The US stock market bubble will eventually burst

A further surge in the stock markets would further worsen wealth inequalities as stocks are disproportionately owned by the rich. In contrast, by and large, small savers hold their money in deposits whose value is eroded by inflation. They would be crushed again. In addition, the more stocks are pushed higher over the next few years, the more adjustment will follow.

I guess governments and central banks would try to take other steps to contain inflation first in the hope of avoiding raising interest rates. But in the end, it won’t succeed. At some point in the future, there will not only be an upsurge in inflation, but also a rise in real interest rates, which will trickle down to bond yields. As this happens, it would hurt the valuation of stocks.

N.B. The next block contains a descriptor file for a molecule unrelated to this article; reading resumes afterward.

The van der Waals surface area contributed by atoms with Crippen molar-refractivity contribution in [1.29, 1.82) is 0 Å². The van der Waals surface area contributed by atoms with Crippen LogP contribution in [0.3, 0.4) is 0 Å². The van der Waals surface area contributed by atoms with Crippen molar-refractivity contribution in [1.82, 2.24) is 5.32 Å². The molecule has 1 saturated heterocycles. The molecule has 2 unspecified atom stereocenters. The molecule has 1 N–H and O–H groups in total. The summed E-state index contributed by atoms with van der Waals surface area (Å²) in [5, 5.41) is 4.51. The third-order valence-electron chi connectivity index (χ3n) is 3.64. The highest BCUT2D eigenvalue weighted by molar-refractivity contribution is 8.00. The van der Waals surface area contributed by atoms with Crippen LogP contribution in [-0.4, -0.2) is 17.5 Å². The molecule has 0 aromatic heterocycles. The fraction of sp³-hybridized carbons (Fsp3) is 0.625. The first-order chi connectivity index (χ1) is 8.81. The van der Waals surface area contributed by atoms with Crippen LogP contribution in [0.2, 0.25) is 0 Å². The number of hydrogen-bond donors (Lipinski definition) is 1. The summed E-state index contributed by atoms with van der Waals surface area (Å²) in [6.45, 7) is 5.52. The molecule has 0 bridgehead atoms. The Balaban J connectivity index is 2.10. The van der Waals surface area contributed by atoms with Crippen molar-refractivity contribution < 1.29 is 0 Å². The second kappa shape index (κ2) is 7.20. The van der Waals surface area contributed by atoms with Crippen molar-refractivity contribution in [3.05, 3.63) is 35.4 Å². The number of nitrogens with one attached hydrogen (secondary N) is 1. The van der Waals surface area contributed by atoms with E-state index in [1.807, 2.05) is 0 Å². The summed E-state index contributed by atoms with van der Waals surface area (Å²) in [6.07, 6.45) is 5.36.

In an ideal world, central banks would tighten policy only gradually, allowing bond yields to rise only gradually, perhaps accompanied by a decline in real stock values ​​only gradually, without a stock market crash or financial upheaval. major. But getting there will be a superhuman task. Overall, when there is an economic transformation or a radical change in policy, the markets do not react gradually.

In recent years, global stock markets have enjoyed a boon. Prices have soared far beyond what you might reasonably consider justified by actual economic performance. This may not yet be the case, but I suspect that at some point this trend will reverse, with global equity markets underperforming the real economy.

In short, I suspect that in the immediate future Grantham will be wrong. But looking further, I have the unpleasant feeling that he will be right.

Roger Bootle is President of Capital Economics.

[email protected]


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